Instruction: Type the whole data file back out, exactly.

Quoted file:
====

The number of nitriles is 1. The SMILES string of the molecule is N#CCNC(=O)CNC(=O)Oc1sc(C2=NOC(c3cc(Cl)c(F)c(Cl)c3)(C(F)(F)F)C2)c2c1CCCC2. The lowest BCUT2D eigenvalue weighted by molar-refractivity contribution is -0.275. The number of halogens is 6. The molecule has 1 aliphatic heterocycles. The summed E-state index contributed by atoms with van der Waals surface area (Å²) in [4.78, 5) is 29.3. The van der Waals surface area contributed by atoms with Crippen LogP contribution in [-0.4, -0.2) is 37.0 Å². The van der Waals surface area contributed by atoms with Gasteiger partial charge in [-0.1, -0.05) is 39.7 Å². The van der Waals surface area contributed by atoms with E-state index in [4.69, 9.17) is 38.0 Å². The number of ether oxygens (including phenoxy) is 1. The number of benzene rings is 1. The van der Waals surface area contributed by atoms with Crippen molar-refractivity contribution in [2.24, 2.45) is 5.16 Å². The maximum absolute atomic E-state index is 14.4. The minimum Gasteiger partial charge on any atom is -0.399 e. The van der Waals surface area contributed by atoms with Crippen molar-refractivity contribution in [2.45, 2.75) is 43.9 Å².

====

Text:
The number of nitriles is 1. The SMILES string of the molecule is N#CCNC(=O)CNC(=O)Oc1sc(C2=NOC(c3cc(Cl)c(F)c(Cl)c3)(C(F)(F)F)C2)c2c1CCCC2. The lowest BCUT2D eigenvalue weighted by molar-refractivity contribution is -0.275. The number of halogens is 6. The molecule has 1 aliphatic heterocycles. The summed E-state index contributed by atoms with van der Waals surface area (Å²) in [4.78, 5) is 29.3. The van der Waals surface area contributed by atoms with Crippen LogP contribution in [-0.4, -0.2) is 37.0 Å². The van der Waals surface area contributed by atoms with Gasteiger partial charge in [-0.1, -0.05) is 39.7 Å². The van der Waals surface area contributed by atoms with E-state index in [4.69, 9.17) is 38.0 Å². The number of ether oxygens (including phenoxy) is 1. The number of benzene rings is 1. The van der Waals surface area contributed by atoms with Crippen molar-refractivity contribution in [2.24, 2.45) is 5.16 Å². The maximum absolute atomic E-state index is 14.4. The minimum Gasteiger partial charge on any atom is -0.399 e. The van der Waals surface area contributed by atoms with Crippen molar-refractivity contribution in [2.45, 2.75) is 43.9 Å².